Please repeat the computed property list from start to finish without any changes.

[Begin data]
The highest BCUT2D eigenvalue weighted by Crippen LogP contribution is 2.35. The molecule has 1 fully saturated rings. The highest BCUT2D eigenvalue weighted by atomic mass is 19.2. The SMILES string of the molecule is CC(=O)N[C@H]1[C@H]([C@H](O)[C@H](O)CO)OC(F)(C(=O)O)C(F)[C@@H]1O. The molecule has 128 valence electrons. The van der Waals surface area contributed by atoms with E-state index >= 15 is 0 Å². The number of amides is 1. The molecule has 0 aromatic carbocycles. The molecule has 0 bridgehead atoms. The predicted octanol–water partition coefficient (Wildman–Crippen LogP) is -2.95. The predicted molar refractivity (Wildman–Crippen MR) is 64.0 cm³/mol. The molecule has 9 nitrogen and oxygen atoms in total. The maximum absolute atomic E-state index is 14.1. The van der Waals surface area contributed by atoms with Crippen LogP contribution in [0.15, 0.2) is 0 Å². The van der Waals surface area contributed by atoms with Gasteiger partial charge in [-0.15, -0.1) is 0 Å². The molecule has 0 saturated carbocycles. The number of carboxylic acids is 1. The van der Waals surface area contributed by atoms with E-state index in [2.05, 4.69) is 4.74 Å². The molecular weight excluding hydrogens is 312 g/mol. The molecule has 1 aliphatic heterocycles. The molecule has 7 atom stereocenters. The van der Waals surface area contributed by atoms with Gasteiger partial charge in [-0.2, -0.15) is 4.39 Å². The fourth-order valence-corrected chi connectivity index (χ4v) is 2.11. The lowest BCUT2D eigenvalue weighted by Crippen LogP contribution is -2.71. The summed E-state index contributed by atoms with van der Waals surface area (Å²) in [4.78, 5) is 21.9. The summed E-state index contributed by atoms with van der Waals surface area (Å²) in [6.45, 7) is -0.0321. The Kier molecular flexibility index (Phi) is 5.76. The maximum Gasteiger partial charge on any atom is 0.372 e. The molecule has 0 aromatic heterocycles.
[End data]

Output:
The highest BCUT2D eigenvalue weighted by Crippen LogP contribution is 2.35. The molecule has 1 fully saturated rings. The highest BCUT2D eigenvalue weighted by atomic mass is 19.2. The SMILES string of the molecule is CC(=O)N[C@H]1[C@H]([C@H](O)[C@H](O)CO)OC(F)(C(=O)O)C(F)[C@@H]1O. The molecule has 128 valence electrons. The van der Waals surface area contributed by atoms with E-state index >= 15 is 0 Å². The number of amides is 1. The molecule has 0 aromatic carbocycles. The molecule has 0 bridgehead atoms. The predicted octanol–water partition coefficient (Wildman–Crippen LogP) is -2.95. The predicted molar refractivity (Wildman–Crippen MR) is 64.0 cm³/mol. The molecule has 9 nitrogen and oxygen atoms in total. The maximum absolute atomic E-state index is 14.1. The van der Waals surface area contributed by atoms with Crippen LogP contribution in [0.15, 0.2) is 0 Å². The van der Waals surface area contributed by atoms with Gasteiger partial charge in [-0.15, -0.1) is 0 Å². The molecule has 0 saturated carbocycles. The number of carboxylic acids is 1. The van der Waals surface area contributed by atoms with E-state index in [2.05, 4.69) is 4.74 Å². The molecular weight excluding hydrogens is 312 g/mol. The molecule has 1 aliphatic heterocycles. The molecule has 7 atom stereocenters. The van der Waals surface area contributed by atoms with Gasteiger partial charge in [-0.2, -0.15) is 4.39 Å². The fourth-order valence-corrected chi connectivity index (χ4v) is 2.11. The lowest BCUT2D eigenvalue weighted by Crippen LogP contribution is -2.71. The summed E-state index contributed by atoms with van der Waals surface area (Å²) in [4.78, 5) is 21.9. The summed E-state index contributed by atoms with van der Waals surface area (Å²) in [6.45, 7) is -0.0321. The Kier molecular flexibility index (Phi) is 5.76. The maximum Gasteiger partial charge on any atom is 0.372 e. The molecule has 0 aromatic heterocycles.